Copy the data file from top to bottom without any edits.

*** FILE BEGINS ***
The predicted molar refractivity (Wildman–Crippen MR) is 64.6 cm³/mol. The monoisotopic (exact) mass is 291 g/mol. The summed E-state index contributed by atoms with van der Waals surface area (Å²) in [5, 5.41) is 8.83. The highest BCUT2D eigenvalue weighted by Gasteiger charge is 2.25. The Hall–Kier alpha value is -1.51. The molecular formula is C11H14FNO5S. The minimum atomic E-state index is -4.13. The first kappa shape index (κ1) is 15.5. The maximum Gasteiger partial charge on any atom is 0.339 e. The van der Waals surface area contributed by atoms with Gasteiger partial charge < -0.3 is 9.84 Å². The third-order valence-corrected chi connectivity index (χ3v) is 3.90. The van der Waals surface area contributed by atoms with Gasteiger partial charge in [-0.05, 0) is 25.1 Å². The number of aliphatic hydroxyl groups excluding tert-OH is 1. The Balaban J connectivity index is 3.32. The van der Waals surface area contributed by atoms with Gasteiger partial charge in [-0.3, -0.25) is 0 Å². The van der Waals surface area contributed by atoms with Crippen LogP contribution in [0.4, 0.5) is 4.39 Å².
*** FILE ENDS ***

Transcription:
The predicted molar refractivity (Wildman–Crippen MR) is 64.6 cm³/mol. The monoisotopic (exact) mass is 291 g/mol. The summed E-state index contributed by atoms with van der Waals surface area (Å²) in [5, 5.41) is 8.83. The highest BCUT2D eigenvalue weighted by Gasteiger charge is 2.25. The Hall–Kier alpha value is -1.51. The molecular formula is C11H14FNO5S. The minimum atomic E-state index is -4.13. The first kappa shape index (κ1) is 15.5. The maximum Gasteiger partial charge on any atom is 0.339 e. The van der Waals surface area contributed by atoms with Gasteiger partial charge < -0.3 is 9.84 Å². The third-order valence-corrected chi connectivity index (χ3v) is 3.90. The van der Waals surface area contributed by atoms with Gasteiger partial charge in [-0.05, 0) is 25.1 Å². The number of aliphatic hydroxyl groups excluding tert-OH is 1. The Balaban J connectivity index is 3.32. The van der Waals surface area contributed by atoms with Gasteiger partial charge in [-0.3, -0.25) is 0 Å². The van der Waals surface area contributed by atoms with Crippen LogP contribution in [0.4, 0.5) is 4.39 Å².